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Fire is significant throughout the Lord Of The Flies, by William Golding. Fire is created in many places and has different meanings throughout the book. Characters like Ralph and Jack have different views on the fire and what the boys should use it for. The fire is most significant at the mountain, Jack's camp, the small fire at Ralph's camp, the big fire that gets them rescued, and the burning bush on the beach.
    One of the ways fire is used is as a symbol of balance between destruction and survival. Fire is also associated with Ralph, who is the most balanced out of himself, Piggy, and Jack. Jack is associated with the knife, which symbolizes masculinity and power. Piggy is associated with the conch, which symbolizes femininity and delicacy. Therefore, Ralph's association with fire is appropriate because he is neither all male nor all female, and the fire is neither completely destructive nor completely helpful for survival.The fire on the mountain is symbolic of rescue. Since Ralph wants to be rescued by using a fire, he is symbolic of both femininity-being rescued- and masculinity-using a potential danger to be rescued.  As it turns out, the signal becomes destructive as it engulfs the boy with the mulberry birthmark. "Piggy glanced nervously into hell...'We got to let that burn out now. And that was our firewood.'"(44-5) Piggy sees the fire in a negative way in this scene. He sees it as dangerous and something that is getting out of control. Jack's obsession with killing a pig becomes a problem as the first time Jack and the hunters hunt and kill a pig, there is no one to watch the fire. The fire burns out and Ralph sees a ship. Ralph rushes to start the fire but is too late."You let the fire go out" (70) yells Ralph. 
    The motif of light vs dark is a significant part of Lord Of The Flies, and fire plays a large role in that motif. Fire is literally a source of light on the island. Without the fire, the boys are left in darkness. Fire also symbolizes the struggle between good vs evil throughout the book. From the start fire is shown to be productive, which starts the signal fire, but also extremely destructive when the mulberry faced boy is engulfed by it. Ralph's intent is to use the fire to be rescued, as a source of heat, and to cook food with which are all good motives. However, Jack's motives for stealing the fire are based on a need for power. His misuse of fire leads to the death of piggy as well as the island becoming one giant fire. Fire, when used as a symbol for light vs dark, also represents the loss of the boys' humanity. Throughout the book the fire becomes more and more destructive, and the boys become more and more like savages with it. In the end, Ralph is the only one still referred to by name, and is the only one who has not used the fire for destruction. The rest of the boys are referred to as savages, which emphasizes their loss of humanity in comparison to Ralph.  Ralph sees the fire as his chance to get back to civilization and this is ruined by Jack. The arguments between Ralph and Jack include arguments about fire which leads to the destruction of the tribe. The fire as it represents hope and rescue also represents destruction.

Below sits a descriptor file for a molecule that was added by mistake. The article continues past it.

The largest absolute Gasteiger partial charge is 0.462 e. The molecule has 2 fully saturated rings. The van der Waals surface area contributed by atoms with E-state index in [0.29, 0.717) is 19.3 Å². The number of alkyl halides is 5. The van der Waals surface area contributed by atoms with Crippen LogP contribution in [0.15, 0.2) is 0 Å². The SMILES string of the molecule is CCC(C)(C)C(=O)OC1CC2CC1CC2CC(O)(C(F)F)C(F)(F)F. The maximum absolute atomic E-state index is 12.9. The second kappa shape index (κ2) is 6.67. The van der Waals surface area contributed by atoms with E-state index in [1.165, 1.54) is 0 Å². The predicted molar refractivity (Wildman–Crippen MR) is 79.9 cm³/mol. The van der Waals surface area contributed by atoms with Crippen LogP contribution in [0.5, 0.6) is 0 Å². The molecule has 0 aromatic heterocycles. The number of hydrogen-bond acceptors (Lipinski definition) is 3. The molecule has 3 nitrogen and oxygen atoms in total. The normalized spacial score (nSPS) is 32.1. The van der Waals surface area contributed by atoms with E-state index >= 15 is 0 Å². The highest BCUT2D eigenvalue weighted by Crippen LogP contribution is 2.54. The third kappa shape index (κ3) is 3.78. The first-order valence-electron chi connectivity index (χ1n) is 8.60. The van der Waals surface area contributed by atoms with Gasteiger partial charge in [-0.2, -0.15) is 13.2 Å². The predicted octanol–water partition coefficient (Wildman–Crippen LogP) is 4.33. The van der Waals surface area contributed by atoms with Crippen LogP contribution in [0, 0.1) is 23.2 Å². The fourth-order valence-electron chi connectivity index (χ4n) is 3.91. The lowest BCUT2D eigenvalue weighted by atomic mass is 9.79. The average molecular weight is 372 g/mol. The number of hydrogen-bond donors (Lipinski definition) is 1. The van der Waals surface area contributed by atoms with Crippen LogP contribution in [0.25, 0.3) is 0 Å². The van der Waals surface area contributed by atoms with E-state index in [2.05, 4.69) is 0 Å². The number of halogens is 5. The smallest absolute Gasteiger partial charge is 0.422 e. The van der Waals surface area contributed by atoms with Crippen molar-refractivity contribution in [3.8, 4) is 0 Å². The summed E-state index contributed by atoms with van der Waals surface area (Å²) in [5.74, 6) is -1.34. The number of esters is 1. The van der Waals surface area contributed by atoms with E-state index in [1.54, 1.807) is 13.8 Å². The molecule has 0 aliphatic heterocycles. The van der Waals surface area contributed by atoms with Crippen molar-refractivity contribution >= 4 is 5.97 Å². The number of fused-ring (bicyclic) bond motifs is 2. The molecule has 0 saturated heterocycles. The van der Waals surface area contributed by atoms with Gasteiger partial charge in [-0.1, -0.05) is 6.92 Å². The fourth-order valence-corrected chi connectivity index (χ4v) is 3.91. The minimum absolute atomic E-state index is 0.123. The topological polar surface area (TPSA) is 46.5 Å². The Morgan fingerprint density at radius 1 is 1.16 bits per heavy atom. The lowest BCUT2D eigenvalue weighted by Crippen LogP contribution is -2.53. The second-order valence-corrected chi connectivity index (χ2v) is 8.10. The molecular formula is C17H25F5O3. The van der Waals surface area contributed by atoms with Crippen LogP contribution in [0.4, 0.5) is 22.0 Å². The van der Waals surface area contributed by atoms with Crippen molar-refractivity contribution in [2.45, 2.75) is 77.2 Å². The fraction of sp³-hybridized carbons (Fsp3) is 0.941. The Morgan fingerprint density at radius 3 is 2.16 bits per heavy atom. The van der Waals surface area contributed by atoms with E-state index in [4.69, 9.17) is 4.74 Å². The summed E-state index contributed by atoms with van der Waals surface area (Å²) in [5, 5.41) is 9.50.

Eventually, as the tension grows, Jack decides to start his own tribe on the beach near where Castle Rock is. They decide to raid Ralph's camp for fire. The only reason they use fire is to roast pig. This often time leads to there chant. This is symbolic of how they have become savages. The savagery in this part is displayed through their actions and reasons. They take Ralph's fire so he can not even make another one because Jack will take it. Also, they use the fire to roast the sow which is the only female left on the island. They leave her head as a tribute. This fire represents their savagery as they start to worship beasts and reenact the death of the pig leading to Simon's death.